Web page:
Finally we get one bed open. I’m about to call in the next patient. This guy walks up being supported by friends. “Hey, like, he has the flu, man. Been vomiting all night. He even passed out twice at home!” Sounds like he’s dehydrated from gastroenteritis just like the rest of the county. But passing out twice kind of gives you priority for a bed. We don’t take kindly to syncope (fainting).

I asked the patient to gown and lay down on the bed. He said it hurt to lay down. Well geeze, dude, if you don’t lay down and you’re dehydrated you’re gonna pass out again! I said it a wee bit more professionally than that. Nope, he wasn’t gonna lay down. Okay.

“Look,” I told the friends. “Sit next to him on the side of the bed. If he feels dizzy lay him down.”

He needed an IV, like yesterday. But….. three more patients walked in and I ran out to have them sign in for triage and make sure none of them was having a heart attack, stroke, etc. And someone had to take report from the medics who had brought in a possible stroke victim.

Did I mention that at this particular facility there were only 2 nurses after 2300? It was after 2300.

I heard loud cries for help from the friends of our vomiting, fainting guy. I rush in to find him, essentially unconscious, sitting between them. They hadn’t laid him down. So I did. He woke up.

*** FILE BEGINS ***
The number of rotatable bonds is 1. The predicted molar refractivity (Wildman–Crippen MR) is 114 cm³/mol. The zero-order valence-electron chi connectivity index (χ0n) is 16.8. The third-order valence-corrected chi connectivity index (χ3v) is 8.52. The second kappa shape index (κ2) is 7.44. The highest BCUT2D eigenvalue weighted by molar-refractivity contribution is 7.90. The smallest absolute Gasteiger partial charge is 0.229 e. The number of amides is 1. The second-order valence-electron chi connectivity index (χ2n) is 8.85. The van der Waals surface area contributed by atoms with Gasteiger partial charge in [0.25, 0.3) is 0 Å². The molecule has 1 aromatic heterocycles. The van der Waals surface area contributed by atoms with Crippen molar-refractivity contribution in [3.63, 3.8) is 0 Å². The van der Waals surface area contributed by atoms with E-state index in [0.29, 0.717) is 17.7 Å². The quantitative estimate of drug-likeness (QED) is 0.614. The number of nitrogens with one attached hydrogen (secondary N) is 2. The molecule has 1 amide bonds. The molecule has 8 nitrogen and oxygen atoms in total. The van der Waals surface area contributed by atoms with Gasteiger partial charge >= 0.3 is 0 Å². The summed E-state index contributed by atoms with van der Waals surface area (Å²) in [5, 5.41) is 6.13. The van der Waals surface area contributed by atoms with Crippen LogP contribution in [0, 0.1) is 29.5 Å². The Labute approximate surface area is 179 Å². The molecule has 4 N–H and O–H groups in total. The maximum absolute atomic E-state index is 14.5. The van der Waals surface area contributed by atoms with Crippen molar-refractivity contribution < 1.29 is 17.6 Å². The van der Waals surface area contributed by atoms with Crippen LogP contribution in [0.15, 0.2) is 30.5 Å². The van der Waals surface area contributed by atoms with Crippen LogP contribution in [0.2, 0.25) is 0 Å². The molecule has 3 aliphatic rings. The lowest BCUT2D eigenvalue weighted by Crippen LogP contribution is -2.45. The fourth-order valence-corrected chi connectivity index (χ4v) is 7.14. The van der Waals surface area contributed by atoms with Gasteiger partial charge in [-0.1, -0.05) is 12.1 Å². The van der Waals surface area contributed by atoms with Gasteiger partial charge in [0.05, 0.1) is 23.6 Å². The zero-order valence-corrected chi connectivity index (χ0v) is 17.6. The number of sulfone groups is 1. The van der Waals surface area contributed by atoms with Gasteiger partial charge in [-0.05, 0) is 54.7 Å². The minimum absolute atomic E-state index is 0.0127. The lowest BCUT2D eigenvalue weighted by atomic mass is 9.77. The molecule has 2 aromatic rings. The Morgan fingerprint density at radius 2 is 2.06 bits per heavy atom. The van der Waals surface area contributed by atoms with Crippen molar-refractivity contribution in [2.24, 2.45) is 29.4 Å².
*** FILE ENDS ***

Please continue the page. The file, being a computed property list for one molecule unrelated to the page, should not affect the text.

Blood pressure of 70 systolic when flat. And in pain.

I still thought he was a severe case of dehydration but a little voice inside my head made me act like a trauma nurse and put in two large bore IVs. One of them was a 14 Gauge. A freakin’ hose. Had the ER doc at the bedside by that time and he did his exam. The patient’s abdomen was rock-hard. It was so tender that even touching the hairs on his upper abdomen was excruciating.

No fever. Sudden onset. Denied trauma. Normal BMs. Weird.

The IVs kept flowing so that I could get his blood pressure up and try to address the pain issue. And the pain kept getting worse and the blood pressure would not respond. It seemed like it took forever to get my patient to the CT.

Ruptured spleen.

Massive hemoperitoneum.

Say what?

We didn’t believe it. We had one “ruptured spleen” in surgery already. We thought they had faxed us the earlier report.

Then the truth came out. Three weeks earlier, a large tool had fallen onto the patients left side. It was sore, nothing major. He did notice he could no longer jog without pain, which he thought was weird, but nothing to see a doctor about. He had a hematoma on his spleen. It started bleeding that night, giving him the “flu” symptoms he presented with.

He made it. So did the first patient. I, however needed a weeks worth of Ativan after that shift.

So don’t be surprised if you are ever in an ER for a sprained ankle and the nurse asks how your spleen is feeling.

It will be me.

I hate spleens.

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About Me

My name is Kim, and I'm a nurse in the San Francisco Bay area. I've been a nurse for 33 years; I graduated in 1978 with my ADN. My experience is predominately Emergency and Critical Care, and I have also worked in Psychiatry and Pediatrics. I made the decision to be a nurse back in 1966 at the age of nine...